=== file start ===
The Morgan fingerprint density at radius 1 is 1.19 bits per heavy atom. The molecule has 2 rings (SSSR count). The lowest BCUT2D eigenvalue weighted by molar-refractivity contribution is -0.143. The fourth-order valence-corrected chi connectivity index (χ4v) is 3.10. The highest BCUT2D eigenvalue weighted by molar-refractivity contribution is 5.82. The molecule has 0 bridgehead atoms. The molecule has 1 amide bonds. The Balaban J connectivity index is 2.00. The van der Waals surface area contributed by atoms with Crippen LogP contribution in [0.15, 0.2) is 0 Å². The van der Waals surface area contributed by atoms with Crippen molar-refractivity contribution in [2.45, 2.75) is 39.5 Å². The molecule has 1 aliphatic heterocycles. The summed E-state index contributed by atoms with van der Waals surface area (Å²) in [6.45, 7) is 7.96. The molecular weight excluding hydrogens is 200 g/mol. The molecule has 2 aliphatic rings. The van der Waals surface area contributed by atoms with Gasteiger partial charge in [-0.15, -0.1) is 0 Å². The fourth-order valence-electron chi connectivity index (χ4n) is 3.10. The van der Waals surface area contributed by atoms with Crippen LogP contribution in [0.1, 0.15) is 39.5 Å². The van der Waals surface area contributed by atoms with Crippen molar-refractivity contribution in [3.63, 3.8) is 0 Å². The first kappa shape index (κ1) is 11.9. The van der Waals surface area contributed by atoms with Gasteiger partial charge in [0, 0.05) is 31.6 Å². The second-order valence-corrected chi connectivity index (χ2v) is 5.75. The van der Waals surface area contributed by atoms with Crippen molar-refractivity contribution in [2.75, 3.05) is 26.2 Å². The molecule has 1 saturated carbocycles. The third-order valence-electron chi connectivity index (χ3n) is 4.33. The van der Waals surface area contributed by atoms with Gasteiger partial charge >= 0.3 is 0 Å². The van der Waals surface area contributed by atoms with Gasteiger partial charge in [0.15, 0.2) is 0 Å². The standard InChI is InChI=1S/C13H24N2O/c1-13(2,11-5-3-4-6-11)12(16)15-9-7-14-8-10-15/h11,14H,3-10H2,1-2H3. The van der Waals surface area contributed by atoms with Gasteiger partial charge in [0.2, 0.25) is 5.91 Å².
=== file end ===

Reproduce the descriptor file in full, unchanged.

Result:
The Morgan fingerprint density at radius 1 is 1.19 bits per heavy atom. The molecule has 2 rings (SSSR count). The lowest BCUT2D eigenvalue weighted by molar-refractivity contribution is -0.143. The fourth-order valence-corrected chi connectivity index (χ4v) is 3.10. The highest BCUT2D eigenvalue weighted by molar-refractivity contribution is 5.82. The molecule has 0 bridgehead atoms. The molecule has 1 amide bonds. The Balaban J connectivity index is 2.00. The van der Waals surface area contributed by atoms with Crippen LogP contribution in [0.15, 0.2) is 0 Å². The van der Waals surface area contributed by atoms with Crippen molar-refractivity contribution in [2.45, 2.75) is 39.5 Å². The molecule has 1 aliphatic heterocycles. The summed E-state index contributed by atoms with van der Waals surface area (Å²) in [6.45, 7) is 7.96. The molecular weight excluding hydrogens is 200 g/mol. The molecule has 2 aliphatic rings. The van der Waals surface area contributed by atoms with Gasteiger partial charge in [-0.15, -0.1) is 0 Å². The fourth-order valence-electron chi connectivity index (χ4n) is 3.10. The van der Waals surface area contributed by atoms with Crippen LogP contribution in [0.1, 0.15) is 39.5 Å². The van der Waals surface area contributed by atoms with Crippen molar-refractivity contribution in [3.63, 3.8) is 0 Å². The first kappa shape index (κ1) is 11.9. The van der Waals surface area contributed by atoms with Gasteiger partial charge in [0, 0.05) is 31.6 Å². The second-order valence-corrected chi connectivity index (χ2v) is 5.75. The van der Waals surface area contributed by atoms with Crippen molar-refractivity contribution in [2.75, 3.05) is 26.2 Å². The molecule has 1 saturated carbocycles. The third-order valence-electron chi connectivity index (χ3n) is 4.33. The van der Waals surface area contributed by atoms with Gasteiger partial charge >= 0.3 is 0 Å². The van der Waals surface area contributed by atoms with Gasteiger partial charge in [0.15, 0.2) is 0 Å². The standard InChI is InChI=1S/C13H24N2O/c1-13(2,11-5-3-4-6-11)12(16)15-9-7-14-8-10-15/h11,14H,3-10H2,1-2H3. The van der Waals surface area contributed by atoms with Gasteiger partial charge in [0.2, 0.25) is 5.91 Å².